Please. In fact, McCain didn’t “define middle-class as someone making under $5 million a year.” In the past decade, we’ve seen many people misinform average voters; we don’t think Big Dems should follow that lead. A few other parts of Obama’s critique of McCain were less than wonderfully accurate. Our view: At this point, if we have to massage the facts to make our case, there’s something bad wrong about us.

So that would be what we didn’t like. But then, we heard Obama say this, as part of a much longer passage in which he threw down the gauntlet to McCain, saying, in effect, Bring it on:

OBAMA: These are the policies I will pursue. And in the weeks ahead, I look forward to debating them with John McCain.

But what I will not do is suggest that the senator takes his positions for political purposes, because one of the things that we have to change in our politics is the idea that people cannot disagree without challenging each other's character and each other's patriotism.


The times are too serious, the stakes are too high for this same partisan play-book. So let us agree that patriotism has no party. I love this country, and so do you, and so does John McCain.

The men and women who serve in our battlefields may be Democrats and Republicans and independents, but they have fought together, and bled together, and some died together under the same proud flag. They have not served a red America or a blue America; they have served the United States of America.


So I've got news for you, John McCain: We all put our country first.

Returning to the “United States” framework which drove his speech at the 2004 convention, Obama rejected the science of distraction. This science has driven assaults on Big Dems for the past twenty years.

It has made a joke of our discourse.

Obama spoke of patriotism, because that’s the form the assault has been taking as it gets marshaled against him. But this science has taken various forms in those past twenty years. For the most part, Democratic Party officials and “career liberal” “leaders” have responded by looking away.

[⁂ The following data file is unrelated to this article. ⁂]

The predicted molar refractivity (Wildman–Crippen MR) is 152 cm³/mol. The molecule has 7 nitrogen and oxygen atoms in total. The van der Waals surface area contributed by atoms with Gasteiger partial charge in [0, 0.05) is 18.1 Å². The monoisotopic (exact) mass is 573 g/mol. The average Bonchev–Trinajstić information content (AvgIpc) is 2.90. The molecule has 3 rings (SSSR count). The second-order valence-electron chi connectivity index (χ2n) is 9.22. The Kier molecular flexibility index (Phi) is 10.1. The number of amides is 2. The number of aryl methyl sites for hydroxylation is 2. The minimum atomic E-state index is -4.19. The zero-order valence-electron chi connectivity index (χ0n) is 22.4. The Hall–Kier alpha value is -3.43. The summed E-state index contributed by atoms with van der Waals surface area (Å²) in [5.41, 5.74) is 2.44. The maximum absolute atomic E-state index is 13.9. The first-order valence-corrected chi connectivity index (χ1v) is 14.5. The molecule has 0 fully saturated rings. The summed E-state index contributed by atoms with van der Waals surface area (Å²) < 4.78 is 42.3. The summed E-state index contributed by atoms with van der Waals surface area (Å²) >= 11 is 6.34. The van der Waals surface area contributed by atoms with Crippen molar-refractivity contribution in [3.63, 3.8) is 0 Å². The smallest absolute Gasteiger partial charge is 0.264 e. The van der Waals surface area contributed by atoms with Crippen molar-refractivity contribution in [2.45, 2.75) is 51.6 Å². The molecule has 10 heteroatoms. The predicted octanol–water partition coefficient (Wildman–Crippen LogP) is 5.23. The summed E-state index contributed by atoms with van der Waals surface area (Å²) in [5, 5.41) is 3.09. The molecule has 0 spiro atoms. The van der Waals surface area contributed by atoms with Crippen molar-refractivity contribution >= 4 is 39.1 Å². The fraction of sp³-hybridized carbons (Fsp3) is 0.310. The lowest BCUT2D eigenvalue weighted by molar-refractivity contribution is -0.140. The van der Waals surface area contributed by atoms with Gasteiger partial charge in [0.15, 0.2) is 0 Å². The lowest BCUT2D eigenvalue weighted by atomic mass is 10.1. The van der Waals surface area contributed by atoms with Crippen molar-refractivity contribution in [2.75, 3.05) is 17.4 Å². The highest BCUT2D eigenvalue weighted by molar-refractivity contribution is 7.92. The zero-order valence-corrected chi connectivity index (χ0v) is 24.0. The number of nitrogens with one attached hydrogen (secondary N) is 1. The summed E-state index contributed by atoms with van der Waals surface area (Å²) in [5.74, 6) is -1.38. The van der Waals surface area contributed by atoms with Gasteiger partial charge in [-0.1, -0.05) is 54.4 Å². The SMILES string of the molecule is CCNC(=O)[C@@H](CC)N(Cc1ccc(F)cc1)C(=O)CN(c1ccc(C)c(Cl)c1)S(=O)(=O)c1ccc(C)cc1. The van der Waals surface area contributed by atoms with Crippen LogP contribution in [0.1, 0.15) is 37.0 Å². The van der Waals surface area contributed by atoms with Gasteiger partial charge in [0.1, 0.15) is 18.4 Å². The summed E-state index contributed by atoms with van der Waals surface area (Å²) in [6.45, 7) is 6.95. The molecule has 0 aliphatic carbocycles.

Do you care to remember this science? Let’s go there:

In 1988, the attack against Dukakis involved issues of patriotism–and even alleged mental illness. Good grief! In September 1988, Charles Krauthammer wrote this in the Post: “George Bush's Pledge of Allegiance shtick, designed to impugn Michael Dukakis' patriotism, is a model of campaign cynicism.” Yes, that was written by Krauthammer! (In August 1988, President Reagan jokingly helped drive the rumor that Dukakis had a mental health problem.)

From 1992 on, the attacks against the Clintons would be endless, inexcusable, ugly–and widely ignored by our cowering “leaders.” Good God! By August 1999, two major cable programs would actually bring Gennifer Flowers on the air to discuss–first for a half-hour, then for an hour–the long list of troubling murders in which both Clintons had played a part. We complained about that–and no one else did. To this day, we have never found evidence that any mainstream journalist said a single word about this astounding misconduct–astounding misconduct on the part of Chris Matthews and Sean Hannity.

By that thing, the law was clear: You could say any g*ddamn thing you pleased–as long as you aimed it at Dems.

In 1999, they started on Gore, reinventing him as the world’s biggest liar. They lied in the public’s face for two years–and Bush ended up in the White House. As all this happened, the cowering children at your “liberal journals” piddled in their pants; averted their gaze; and let the endless deceptions roll on. Again this week, Jonathan Alter told us that Gore never said he invented the Internet. He forgot to tell us why he said different in real time, back when it actually mattered.